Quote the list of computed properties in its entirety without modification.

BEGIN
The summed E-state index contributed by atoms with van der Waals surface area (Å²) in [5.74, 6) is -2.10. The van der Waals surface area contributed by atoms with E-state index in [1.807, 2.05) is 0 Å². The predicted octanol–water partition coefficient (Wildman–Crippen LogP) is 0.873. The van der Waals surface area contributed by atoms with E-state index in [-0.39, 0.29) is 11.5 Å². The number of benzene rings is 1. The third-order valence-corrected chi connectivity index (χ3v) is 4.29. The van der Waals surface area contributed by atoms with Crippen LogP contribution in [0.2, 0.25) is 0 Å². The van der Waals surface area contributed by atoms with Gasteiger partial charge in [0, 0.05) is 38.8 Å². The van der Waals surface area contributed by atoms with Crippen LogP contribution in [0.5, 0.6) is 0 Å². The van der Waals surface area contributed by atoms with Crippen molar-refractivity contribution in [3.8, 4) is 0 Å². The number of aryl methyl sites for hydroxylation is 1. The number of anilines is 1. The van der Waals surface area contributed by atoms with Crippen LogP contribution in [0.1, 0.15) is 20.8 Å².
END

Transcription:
The summed E-state index contributed by atoms with van der Waals surface area (Å²) in [5.74, 6) is -2.10. The van der Waals surface area contributed by atoms with E-state index in [1.807, 2.05) is 0 Å². The predicted octanol–water partition coefficient (Wildman–Crippen LogP) is 0.873. The van der Waals surface area contributed by atoms with E-state index in [-0.39, 0.29) is 11.5 Å². The number of benzene rings is 1. The third-order valence-corrected chi connectivity index (χ3v) is 4.29. The van der Waals surface area contributed by atoms with Crippen LogP contribution in [0.2, 0.25) is 0 Å². The van der Waals surface area contributed by atoms with Gasteiger partial charge in [0, 0.05) is 38.8 Å². The van der Waals surface area contributed by atoms with Crippen LogP contribution in [0.5, 0.6) is 0 Å². The van der Waals surface area contributed by atoms with Crippen molar-refractivity contribution in [3.8, 4) is 0 Å². The number of aryl methyl sites for hydroxylation is 1. The number of anilines is 1. The van der Waals surface area contributed by atoms with Crippen LogP contribution in [0.1, 0.15) is 20.8 Å².